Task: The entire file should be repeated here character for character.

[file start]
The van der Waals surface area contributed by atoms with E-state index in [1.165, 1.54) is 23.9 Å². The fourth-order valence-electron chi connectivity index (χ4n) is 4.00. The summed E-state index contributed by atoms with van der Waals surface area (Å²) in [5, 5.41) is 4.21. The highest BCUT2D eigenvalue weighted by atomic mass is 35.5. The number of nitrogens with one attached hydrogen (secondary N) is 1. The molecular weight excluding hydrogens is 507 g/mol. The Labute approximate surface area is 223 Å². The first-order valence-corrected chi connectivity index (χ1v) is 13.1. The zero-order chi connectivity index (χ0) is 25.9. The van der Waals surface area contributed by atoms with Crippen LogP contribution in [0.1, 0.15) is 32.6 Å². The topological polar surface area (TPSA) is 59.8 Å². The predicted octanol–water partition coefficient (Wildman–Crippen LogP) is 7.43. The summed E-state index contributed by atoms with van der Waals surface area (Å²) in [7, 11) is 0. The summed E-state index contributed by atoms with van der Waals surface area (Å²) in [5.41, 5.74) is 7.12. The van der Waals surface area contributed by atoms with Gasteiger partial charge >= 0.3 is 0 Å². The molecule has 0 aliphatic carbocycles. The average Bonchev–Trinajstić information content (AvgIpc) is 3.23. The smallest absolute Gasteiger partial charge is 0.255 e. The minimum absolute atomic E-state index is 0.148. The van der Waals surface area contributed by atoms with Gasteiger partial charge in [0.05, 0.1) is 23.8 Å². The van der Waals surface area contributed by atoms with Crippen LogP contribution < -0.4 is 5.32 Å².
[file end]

The van der Waals surface area contributed by atoms with E-state index in [1.165, 1.54) is 23.9 Å². The fourth-order valence-electron chi connectivity index (χ4n) is 4.00. The summed E-state index contributed by atoms with van der Waals surface area (Å²) in [5, 5.41) is 4.21. The highest BCUT2D eigenvalue weighted by atomic mass is 35.5. The number of nitrogens with one attached hydrogen (secondary N) is 1. The molecular weight excluding hydrogens is 507 g/mol. The Labute approximate surface area is 223 Å². The first-order valence-corrected chi connectivity index (χ1v) is 13.1. The zero-order chi connectivity index (χ0) is 25.9. The van der Waals surface area contributed by atoms with Crippen LogP contribution in [0.1, 0.15) is 32.6 Å². The topological polar surface area (TPSA) is 59.8 Å². The predicted octanol–water partition coefficient (Wildman–Crippen LogP) is 7.43. The summed E-state index contributed by atoms with van der Waals surface area (Å²) in [7, 11) is 0. The summed E-state index contributed by atoms with van der Waals surface area (Å²) in [5.41, 5.74) is 7.12. The van der Waals surface area contributed by atoms with Gasteiger partial charge >= 0.3 is 0 Å². The molecule has 0 aliphatic carbocycles. The average Bonchev–Trinajstić information content (AvgIpc) is 3.23. The smallest absolute Gasteiger partial charge is 0.255 e. The minimum absolute atomic E-state index is 0.148. The van der Waals surface area contributed by atoms with Gasteiger partial charge in [0.05, 0.1) is 23.8 Å². The van der Waals surface area contributed by atoms with Crippen LogP contribution < -0.4 is 5.32 Å².